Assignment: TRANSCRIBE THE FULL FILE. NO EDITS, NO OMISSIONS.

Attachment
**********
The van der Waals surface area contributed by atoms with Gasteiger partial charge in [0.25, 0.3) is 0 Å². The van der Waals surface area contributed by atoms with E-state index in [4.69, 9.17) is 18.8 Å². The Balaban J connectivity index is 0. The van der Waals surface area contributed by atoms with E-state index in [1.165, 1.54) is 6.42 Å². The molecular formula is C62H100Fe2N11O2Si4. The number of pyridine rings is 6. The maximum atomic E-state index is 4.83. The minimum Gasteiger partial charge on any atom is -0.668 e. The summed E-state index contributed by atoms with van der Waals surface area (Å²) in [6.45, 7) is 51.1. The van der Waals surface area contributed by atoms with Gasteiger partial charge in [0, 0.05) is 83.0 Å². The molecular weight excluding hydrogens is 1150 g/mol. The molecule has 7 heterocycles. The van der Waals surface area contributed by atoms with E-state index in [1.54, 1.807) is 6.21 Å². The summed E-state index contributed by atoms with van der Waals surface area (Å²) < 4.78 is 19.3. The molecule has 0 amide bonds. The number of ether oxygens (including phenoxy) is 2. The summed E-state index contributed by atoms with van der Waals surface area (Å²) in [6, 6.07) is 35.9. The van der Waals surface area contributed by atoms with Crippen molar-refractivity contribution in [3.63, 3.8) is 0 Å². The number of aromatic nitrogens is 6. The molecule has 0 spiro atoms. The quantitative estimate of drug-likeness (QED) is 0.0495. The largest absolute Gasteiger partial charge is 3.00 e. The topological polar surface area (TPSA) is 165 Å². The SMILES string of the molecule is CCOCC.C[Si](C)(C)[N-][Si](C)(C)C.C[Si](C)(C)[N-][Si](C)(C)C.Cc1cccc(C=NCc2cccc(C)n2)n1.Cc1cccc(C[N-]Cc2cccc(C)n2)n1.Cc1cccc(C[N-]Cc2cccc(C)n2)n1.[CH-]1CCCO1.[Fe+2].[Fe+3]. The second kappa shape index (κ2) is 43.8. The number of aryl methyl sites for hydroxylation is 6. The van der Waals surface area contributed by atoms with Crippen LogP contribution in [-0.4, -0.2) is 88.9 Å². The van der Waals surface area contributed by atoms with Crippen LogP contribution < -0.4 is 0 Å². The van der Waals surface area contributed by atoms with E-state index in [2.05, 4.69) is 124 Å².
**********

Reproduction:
The van der Waals surface area contributed by atoms with Gasteiger partial charge in [0.25, 0.3) is 0 Å². The van der Waals surface area contributed by atoms with E-state index in [4.69, 9.17) is 18.8 Å². The Balaban J connectivity index is 0. The van der Waals surface area contributed by atoms with E-state index in [1.165, 1.54) is 6.42 Å². The molecular formula is C62H100Fe2N11O2Si4. The number of pyridine rings is 6. The maximum atomic E-state index is 4.83. The minimum Gasteiger partial charge on any atom is -0.668 e. The summed E-state index contributed by atoms with van der Waals surface area (Å²) in [6.45, 7) is 51.1. The van der Waals surface area contributed by atoms with Gasteiger partial charge in [0, 0.05) is 83.0 Å². The molecular weight excluding hydrogens is 1150 g/mol. The molecule has 7 heterocycles. The van der Waals surface area contributed by atoms with E-state index in [1.54, 1.807) is 6.21 Å². The summed E-state index contributed by atoms with van der Waals surface area (Å²) < 4.78 is 19.3. The molecule has 0 amide bonds. The number of ether oxygens (including phenoxy) is 2. The summed E-state index contributed by atoms with van der Waals surface area (Å²) in [6, 6.07) is 35.9. The van der Waals surface area contributed by atoms with Crippen molar-refractivity contribution in [3.63, 3.8) is 0 Å². The number of aromatic nitrogens is 6. The molecule has 0 spiro atoms. The quantitative estimate of drug-likeness (QED) is 0.0495. The largest absolute Gasteiger partial charge is 3.00 e. The topological polar surface area (TPSA) is 165 Å². The SMILES string of the molecule is CCOCC.C[Si](C)(C)[N-][Si](C)(C)C.C[Si](C)(C)[N-][Si](C)(C)C.Cc1cccc(C=NCc2cccc(C)n2)n1.Cc1cccc(C[N-]Cc2cccc(C)n2)n1.Cc1cccc(C[N-]Cc2cccc(C)n2)n1.[CH-]1CCCO1.[Fe+2].[Fe+3]. The second kappa shape index (κ2) is 43.8. The number of aryl methyl sites for hydroxylation is 6. The van der Waals surface area contributed by atoms with Crippen LogP contribution in [-0.4, -0.2) is 88.9 Å². The van der Waals surface area contributed by atoms with Crippen LogP contribution < -0.4 is 0 Å². The van der Waals surface area contributed by atoms with E-state index in [2.05, 4.69) is 124 Å².